All built-in JSR 303 constraint annotations are intended to verify particular fields of our data classes. Yet, it is not unusual that several fields are connected to each other and should be checked as a unity.
For instance, a field can be required only if another field is set. @NotNull won’t work in such case as there is no way to introduce the condition logic. In this post you will learn how to write a validator applicable to multiple class fields.
Continue reading “Related field validation”
Some validation constraint can be applied to several different types. For instance the @Size annotation works with collections, arrays, and strings. This post is a guide on how to create a validation constraint which can be applied to different data types just like the aforementioned @Size annotation.
Continue reading “Custom validation annotation for multiple types”
In the previous post you could learn how to create a basic custom constraint annotation compatible with the Bean Validation standard. This demo will extend the former post by explaining how to create constraints which are more flexible due to parameters defined for particular use cases. If you’re totally unfamiliar with the topic, I refer you to the aforementioned post to grasp the essentials. Otherwise, just keep reading.
Continue reading “Custom parametrized validation annotation”
The Spring framework is the most widely adopted open source project in enterprise class applications. As the framework consists of dozens of modules, every team is interested only in a subset of changes introduces in the latest release. This post covers the list of new features that shouldn’t be missed by any developer whose application’s API relies on Spring 4 and is preparing for the upgrade in the foreseeable future.
Continue reading “Spring 4.3 recap for API-centric apps”
In the previous post you could read about separate Spring Boot builds for a local development machine and public environments. It’s highly possible that in addition to such setup you would like to load different Spring properties files based on the active Maven profile. In this note you will learn how to accomplish the desired result in a few easy steps.
Continue reading “Spring Boot properties per Maven profile”
The great thing about Spring Boot is no need for an external servlet container. All that is needed reside inside a single runnable JAR file. In a very few steps, development of a new application can be started without installation or configuration of any additional software.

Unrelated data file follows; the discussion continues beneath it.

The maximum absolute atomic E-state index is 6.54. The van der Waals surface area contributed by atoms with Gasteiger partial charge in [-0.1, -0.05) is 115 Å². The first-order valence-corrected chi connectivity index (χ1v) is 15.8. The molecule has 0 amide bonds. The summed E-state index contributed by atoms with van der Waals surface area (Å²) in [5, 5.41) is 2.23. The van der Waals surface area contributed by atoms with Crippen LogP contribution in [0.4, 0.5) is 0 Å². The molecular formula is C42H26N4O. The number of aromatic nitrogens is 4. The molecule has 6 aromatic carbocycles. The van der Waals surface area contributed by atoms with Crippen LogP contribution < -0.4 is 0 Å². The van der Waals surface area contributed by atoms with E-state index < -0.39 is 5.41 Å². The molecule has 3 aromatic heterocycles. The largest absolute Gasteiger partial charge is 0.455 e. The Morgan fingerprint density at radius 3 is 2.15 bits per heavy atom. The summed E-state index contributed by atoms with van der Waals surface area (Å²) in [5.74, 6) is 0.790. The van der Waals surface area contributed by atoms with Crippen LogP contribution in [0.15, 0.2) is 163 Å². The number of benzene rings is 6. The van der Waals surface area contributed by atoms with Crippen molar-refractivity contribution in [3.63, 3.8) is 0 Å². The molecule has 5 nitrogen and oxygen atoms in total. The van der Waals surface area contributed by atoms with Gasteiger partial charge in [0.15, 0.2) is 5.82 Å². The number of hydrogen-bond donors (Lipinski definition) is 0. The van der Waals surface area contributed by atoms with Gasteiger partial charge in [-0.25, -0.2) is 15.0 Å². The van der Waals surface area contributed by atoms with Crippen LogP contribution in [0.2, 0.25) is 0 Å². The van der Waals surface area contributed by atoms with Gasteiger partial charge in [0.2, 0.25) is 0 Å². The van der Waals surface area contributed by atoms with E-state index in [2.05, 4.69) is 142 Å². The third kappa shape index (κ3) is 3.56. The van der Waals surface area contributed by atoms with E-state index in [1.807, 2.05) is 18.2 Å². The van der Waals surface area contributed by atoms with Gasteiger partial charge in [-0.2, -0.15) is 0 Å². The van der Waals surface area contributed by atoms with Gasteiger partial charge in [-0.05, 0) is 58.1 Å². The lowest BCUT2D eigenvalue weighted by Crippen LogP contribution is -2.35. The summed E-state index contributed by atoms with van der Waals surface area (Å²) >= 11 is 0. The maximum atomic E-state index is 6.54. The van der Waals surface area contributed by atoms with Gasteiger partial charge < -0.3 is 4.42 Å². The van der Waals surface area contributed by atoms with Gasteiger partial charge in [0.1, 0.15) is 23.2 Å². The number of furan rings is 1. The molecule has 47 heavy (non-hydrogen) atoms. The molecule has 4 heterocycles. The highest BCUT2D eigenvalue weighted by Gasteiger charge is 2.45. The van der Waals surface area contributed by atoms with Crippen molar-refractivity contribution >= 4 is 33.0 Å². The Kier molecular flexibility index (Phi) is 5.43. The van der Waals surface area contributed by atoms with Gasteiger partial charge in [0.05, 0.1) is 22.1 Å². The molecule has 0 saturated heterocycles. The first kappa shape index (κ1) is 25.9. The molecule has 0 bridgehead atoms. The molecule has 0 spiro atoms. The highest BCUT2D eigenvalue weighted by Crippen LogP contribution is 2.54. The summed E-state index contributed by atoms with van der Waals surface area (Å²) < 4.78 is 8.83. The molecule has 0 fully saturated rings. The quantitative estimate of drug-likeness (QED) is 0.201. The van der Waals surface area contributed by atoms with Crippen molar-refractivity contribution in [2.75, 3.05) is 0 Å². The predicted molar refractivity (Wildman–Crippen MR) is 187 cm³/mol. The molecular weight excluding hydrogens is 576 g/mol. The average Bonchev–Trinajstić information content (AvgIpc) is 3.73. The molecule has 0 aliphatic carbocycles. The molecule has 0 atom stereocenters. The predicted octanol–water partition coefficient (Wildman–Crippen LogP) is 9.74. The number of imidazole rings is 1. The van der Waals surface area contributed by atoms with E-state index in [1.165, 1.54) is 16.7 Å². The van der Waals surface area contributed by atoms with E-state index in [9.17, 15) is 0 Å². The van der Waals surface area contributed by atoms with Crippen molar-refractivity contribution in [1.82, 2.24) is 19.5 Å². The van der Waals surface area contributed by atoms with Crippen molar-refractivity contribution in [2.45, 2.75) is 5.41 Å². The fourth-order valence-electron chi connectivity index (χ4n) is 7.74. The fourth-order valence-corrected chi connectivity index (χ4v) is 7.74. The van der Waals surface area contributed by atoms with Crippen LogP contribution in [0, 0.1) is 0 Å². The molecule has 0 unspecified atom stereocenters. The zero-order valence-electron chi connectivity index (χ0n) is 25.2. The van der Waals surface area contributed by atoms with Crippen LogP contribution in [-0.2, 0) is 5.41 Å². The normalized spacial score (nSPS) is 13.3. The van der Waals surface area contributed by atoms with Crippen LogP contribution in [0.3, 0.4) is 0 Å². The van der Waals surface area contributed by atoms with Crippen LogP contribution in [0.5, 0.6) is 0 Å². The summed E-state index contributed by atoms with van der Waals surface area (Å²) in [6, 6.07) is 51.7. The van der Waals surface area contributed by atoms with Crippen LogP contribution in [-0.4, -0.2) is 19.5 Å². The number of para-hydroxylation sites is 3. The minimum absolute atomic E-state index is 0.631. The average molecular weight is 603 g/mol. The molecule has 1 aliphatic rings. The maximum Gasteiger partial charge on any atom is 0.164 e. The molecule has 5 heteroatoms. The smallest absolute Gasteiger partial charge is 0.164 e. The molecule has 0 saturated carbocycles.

Yet, sometimes you might want to deploy your application to some server as a regular WAR file. For instance, you convert an existing application and want to keep your continuous delivery pipe untouched or a particular container is enforced by a company’s policy. The reason for building a WAR file may vary across teams, but for development purpose a simple executable JAR file with an embedded server might be preferable.
Continue reading “Dual jar/war build for Spring Boot”
SharePoint is widely known among .NET developers, but not so recognized in the group of JVM worshippers. Yet, sometimes integration between these two universes is required and one of possible choices to perform the connection is the set of SOAP web services exposed by the platform. It this article you’ll learn how to communicate your Spring application with a SharePoint instance.
Continue reading “SharePoint Web Services, Spring, and NTLM authentication”
Continue reading “ES2015 – Ready for development”
Have you ever been in that conversation in which you had to choose between two or more frameworks/libraries and one of them was so-called JEE standard? Usually a person who advocates for it explains that thanks to standardized API it’s possible to switch the implementation to any vendor whenever needed without a worry that something in our application breaks. In theory, it sounds tempting, but does practice prove it? I’m going to focus on simple case using JAX-RS to verify the assertion.
Continue reading “JEE and the myth of portability”